Hermetic Library fellow T Polyphilus reviews Resurrection of the Body in Western Christianity, 200-1336 by Caroline Walker Bynum from Columbia University Press:
Bynum seeks to explore antique and medieval ideas about embodiment through the medium of doctrines about resurrection, not vice versa. “[T]he basic conclusion…is that a concern for material and structural continuity showed remarkable persistence even where it seemed almost to require philosophical incoherence, theological equivocation, or aesthetic offensiveness.” (p. 11)
The title describes the book’s scope efficiently, although rather than coverage of a continuous development 200-1336 C.E., the chronological emphases are Late Antiquity (ca. 200 and ca. 400) and the High-to-Late Middle Ages (12th century and ca. 1300). There is a lacuna between Augustine and Peter Lombard. It is “not…a complete survey,” but instead explores particular junctures in which “bodily resurrection…was debated, challenged, reaffirmed and/or redefined.” (p. 22)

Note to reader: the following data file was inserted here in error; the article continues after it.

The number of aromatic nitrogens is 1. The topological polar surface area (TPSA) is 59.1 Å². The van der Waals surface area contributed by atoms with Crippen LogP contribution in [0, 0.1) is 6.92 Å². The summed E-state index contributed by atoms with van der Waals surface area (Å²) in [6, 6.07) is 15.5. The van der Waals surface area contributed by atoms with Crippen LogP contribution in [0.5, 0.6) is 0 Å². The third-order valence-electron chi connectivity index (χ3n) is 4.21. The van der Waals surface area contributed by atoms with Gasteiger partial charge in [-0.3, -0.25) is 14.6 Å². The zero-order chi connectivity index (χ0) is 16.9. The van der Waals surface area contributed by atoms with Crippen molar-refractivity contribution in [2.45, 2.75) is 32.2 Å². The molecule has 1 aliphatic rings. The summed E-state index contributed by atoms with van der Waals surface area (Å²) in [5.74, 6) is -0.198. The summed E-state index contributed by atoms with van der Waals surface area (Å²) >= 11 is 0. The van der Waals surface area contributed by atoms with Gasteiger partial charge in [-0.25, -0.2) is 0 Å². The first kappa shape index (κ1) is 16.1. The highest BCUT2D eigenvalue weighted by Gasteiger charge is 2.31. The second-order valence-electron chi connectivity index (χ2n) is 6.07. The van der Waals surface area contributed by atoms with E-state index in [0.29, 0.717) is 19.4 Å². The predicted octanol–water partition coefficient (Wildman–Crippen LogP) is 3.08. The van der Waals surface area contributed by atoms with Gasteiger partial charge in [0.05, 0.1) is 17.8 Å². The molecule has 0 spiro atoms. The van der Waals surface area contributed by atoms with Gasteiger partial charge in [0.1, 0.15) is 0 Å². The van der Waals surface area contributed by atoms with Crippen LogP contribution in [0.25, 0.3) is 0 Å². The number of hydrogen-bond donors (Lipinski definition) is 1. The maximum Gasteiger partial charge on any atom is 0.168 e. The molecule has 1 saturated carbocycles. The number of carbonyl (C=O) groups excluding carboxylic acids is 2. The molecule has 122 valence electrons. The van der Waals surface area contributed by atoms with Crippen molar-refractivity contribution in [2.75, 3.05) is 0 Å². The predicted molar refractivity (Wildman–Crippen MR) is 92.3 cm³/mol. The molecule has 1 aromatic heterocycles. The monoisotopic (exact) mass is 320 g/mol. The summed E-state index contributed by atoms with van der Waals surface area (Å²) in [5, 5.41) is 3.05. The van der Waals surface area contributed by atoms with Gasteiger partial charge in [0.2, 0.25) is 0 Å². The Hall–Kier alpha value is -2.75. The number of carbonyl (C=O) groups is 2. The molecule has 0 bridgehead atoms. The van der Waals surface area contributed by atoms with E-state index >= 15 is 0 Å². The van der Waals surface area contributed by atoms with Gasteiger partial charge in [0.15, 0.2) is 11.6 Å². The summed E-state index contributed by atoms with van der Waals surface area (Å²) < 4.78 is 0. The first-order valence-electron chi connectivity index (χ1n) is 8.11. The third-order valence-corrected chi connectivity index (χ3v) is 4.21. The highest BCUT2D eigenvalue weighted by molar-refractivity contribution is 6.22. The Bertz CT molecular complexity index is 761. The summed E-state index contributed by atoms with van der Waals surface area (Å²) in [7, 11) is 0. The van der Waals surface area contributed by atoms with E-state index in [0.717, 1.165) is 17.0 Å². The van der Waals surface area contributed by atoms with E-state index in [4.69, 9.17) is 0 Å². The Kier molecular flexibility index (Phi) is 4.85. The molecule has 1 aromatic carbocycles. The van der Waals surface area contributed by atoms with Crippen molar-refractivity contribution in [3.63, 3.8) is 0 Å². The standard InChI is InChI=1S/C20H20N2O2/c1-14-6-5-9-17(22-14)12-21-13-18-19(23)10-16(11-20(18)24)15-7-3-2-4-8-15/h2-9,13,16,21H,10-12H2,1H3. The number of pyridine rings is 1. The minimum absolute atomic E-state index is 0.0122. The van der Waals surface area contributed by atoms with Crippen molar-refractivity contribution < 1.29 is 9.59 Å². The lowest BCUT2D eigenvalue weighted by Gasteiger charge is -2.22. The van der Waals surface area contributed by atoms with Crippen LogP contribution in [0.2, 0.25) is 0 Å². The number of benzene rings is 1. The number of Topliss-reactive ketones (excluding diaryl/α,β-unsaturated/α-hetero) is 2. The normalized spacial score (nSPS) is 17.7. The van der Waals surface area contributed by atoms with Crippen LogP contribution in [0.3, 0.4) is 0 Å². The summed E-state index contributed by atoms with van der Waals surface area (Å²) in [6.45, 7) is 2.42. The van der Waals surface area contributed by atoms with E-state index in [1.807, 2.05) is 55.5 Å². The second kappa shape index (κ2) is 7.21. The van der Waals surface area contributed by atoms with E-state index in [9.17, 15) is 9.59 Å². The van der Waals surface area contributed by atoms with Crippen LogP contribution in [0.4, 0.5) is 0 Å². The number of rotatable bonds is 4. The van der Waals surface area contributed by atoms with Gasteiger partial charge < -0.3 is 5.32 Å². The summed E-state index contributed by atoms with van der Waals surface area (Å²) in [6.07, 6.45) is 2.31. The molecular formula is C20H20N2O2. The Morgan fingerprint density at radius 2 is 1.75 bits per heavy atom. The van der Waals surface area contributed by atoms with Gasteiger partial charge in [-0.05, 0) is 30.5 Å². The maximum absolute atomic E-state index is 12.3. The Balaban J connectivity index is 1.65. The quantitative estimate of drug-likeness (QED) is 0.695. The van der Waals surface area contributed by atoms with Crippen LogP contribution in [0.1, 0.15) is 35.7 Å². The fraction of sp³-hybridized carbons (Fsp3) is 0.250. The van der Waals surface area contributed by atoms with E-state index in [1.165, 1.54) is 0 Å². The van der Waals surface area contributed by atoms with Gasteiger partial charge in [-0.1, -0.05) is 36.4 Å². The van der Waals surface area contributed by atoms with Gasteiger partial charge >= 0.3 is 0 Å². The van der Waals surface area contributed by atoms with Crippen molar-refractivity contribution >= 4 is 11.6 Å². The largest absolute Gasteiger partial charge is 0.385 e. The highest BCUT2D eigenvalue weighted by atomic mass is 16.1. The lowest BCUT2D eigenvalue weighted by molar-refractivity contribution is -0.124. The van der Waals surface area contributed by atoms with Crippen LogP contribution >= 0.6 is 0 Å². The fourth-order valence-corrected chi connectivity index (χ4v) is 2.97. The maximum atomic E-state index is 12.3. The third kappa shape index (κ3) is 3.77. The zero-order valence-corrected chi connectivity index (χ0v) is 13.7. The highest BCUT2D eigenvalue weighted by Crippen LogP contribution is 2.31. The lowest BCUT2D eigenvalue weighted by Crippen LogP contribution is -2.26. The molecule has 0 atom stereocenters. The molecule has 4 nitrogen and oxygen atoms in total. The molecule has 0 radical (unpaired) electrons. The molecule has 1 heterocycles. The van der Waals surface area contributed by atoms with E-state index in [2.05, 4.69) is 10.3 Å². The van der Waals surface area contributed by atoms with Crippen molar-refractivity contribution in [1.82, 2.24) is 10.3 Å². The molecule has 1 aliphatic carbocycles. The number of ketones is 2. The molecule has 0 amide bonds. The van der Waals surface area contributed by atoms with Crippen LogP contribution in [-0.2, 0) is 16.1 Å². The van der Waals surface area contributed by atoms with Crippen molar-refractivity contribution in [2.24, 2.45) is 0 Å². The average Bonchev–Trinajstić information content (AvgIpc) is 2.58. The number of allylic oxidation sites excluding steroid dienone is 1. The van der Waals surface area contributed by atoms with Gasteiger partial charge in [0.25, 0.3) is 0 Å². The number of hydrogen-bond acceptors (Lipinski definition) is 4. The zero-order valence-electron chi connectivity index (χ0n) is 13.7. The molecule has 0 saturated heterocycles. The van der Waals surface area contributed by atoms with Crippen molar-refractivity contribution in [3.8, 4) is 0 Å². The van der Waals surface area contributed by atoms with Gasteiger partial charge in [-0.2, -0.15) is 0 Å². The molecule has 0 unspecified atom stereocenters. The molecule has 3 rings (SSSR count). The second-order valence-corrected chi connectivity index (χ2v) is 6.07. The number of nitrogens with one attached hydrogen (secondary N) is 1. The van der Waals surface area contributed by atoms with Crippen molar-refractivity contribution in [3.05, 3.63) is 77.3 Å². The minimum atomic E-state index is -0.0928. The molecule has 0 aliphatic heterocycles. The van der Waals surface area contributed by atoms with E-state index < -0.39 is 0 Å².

While the subject matter is essentially history of theology (a province within intellectual history), Bynum’s method incorporates cultural history, with an emphasis on visual culture and the critical apprehension of root metaphors. The theme and problems of embodiment (much in vogue in the 1990s) are central to the text.
It is an effective problematization of simultaneous distaste and need for the human body in the history of Western Christian culture. [via]
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